The secret to creating shareable content on social mediaYour company’s Facebook Page features inspiring posts, your Pinterest account is stunning, your tweets show off both your humour and your intelligence… You rule on social media!

And yet you don’t. The stuff you come up with is staying put. Hardly any shares, and not as many likes as you’d, uh, like. What happened to ‘if you post it, they will share’?

Sadly, creating shareable content isn’t a matter of simply following a recipe or a formula. But ad agency Ogilvy & Mather have put together a handy infographic which includes all the elements you need. By mixing and matching them to suit your SME’s offering, you can come up with fabulously shareable material – and the power of social media will take it from there.

Here’s a closer look at 4 important ingredients which will get people clicking.

1. Know your social media audience

People don’t care about you, they care about themselves. Others are only going to want to share your material if there’s something in it for them. People might share a post announcing your business promotion if they’re a friend of yours, or (and this is not a positive!) if there’s an embarrassing error in your text – but it’s not going to get much further than that.

For social media users to want to share your content, it needs to be of value to them. Your first step is to understand what’s important to your audience. Chances are that hearing about how your company has the best service or the most competitive prices is not going to inspire them to click that ‘share’ button.

So what will interest them? While the specific subject matter depends on your target audience, keep on reading to learn what will get people sharing.

2. Touch a chord

Last year, Indian jewellery brand Tanishq used the historically taboo theme of remarriage – widowed and divorced women are shunned in some parts of India – to set the scene for its new advert. The ‘remarriage’ advertisement received worldwide media coverage, and went viral on Facebook.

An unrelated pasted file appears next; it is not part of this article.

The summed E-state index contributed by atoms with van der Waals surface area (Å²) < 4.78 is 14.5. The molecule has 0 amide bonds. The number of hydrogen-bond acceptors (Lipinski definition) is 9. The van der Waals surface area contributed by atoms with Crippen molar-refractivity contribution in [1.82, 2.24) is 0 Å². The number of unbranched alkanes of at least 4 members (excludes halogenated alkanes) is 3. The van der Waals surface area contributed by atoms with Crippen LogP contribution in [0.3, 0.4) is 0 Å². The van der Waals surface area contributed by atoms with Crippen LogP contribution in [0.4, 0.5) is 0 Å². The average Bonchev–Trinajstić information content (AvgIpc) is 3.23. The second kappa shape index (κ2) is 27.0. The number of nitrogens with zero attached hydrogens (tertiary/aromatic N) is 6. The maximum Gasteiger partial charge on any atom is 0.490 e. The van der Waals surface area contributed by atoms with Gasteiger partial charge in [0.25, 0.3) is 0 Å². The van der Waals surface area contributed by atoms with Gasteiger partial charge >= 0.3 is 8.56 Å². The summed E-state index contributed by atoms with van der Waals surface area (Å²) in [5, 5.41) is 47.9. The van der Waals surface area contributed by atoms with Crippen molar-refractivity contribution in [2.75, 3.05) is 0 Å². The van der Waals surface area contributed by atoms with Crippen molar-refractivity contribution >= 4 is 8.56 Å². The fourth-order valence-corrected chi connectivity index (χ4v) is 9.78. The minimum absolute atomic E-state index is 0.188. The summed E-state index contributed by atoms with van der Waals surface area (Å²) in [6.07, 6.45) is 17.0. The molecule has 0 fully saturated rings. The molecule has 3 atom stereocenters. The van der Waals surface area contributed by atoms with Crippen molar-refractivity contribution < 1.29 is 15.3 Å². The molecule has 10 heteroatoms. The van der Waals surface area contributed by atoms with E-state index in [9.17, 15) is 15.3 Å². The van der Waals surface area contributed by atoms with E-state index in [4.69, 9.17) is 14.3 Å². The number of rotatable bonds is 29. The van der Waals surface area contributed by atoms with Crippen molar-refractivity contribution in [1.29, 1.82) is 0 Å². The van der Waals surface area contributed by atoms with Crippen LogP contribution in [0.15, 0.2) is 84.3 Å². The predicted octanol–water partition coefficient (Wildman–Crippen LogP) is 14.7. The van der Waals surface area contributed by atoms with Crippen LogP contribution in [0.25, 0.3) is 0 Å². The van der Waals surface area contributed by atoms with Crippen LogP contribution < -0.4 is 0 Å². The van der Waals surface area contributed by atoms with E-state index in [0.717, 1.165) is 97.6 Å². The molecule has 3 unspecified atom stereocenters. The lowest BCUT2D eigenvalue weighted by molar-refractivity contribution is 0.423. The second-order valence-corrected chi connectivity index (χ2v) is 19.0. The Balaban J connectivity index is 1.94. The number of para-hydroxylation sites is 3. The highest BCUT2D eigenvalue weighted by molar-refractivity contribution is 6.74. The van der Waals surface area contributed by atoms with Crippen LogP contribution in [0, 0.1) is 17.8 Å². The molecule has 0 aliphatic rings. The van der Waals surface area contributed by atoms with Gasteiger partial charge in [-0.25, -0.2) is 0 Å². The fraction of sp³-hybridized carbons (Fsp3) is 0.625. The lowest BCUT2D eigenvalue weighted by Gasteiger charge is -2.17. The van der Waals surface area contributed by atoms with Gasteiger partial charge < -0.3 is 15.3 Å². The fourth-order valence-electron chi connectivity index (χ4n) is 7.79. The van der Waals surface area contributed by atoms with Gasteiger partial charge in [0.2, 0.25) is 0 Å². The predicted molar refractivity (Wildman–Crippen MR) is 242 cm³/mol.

The reason? Ogilvy & Mather remind us that many of our decisions are based on emotional factors rather than rational ones. We are more likely to want to share content that evokes an emotional response than one that offers practical information on how to do something.

Tanishq’s short yet very moving advert is an example of narrative storytelling, but you don’t need to have the budget for ad-agency promotional spots like these. Even simple photos create shareworthy material: they tell a story. And that’s why a picture is worth a thousand words – even on social media.

3. Leverage social proof

The idea is simple enough: we are more likely to want to do something if we see that other people are doing it too. Call it herd mentality if you like, but we all want to be part of the gang. In practical terms this means that using testimonials and pictures from your existing customers is a good way to leverage social proof.

If, for instance, you run a yoga studio, positive testimonials and attractive pics will demonstrate that other people like your business. Most people aren’t going to rush out to try your offering on the basis of one social media mention, but the social proof is reinforced as you build your online community.

The comments and reviews on your company’s Facebook Page, likes and reshares of your photos all encourage others to join in. The more popular something is, the more likely it is to show up in news feeds, increasing your business’s reach still further.

4. Keep it Simple, Stupid

Simple Advocacy is perhaps the most obvious ingredient, and yet so often overlooked. Don’t forget to ask your followers to share, like, repin or retweet your content. And make it easy for them to do so. Include social media share buttons on all your communications, and consider which platforms might be the most effective for various types of content. Don’t waste your time tweeting a link to a great photo – put it straight on Facebook, Pinterest or even Instagram.

As one social media maven said: “You need to spend 50% of your time on the idea and 50% on how you spread it. Not 95% and then only a tiny portion on how to spread the idea.”

Think before you post, make it easy for your audience to do what you want them to, talk about things they’re interested in, and let them see that others are interested too. Then you’ll be well on your way to creating shareable content.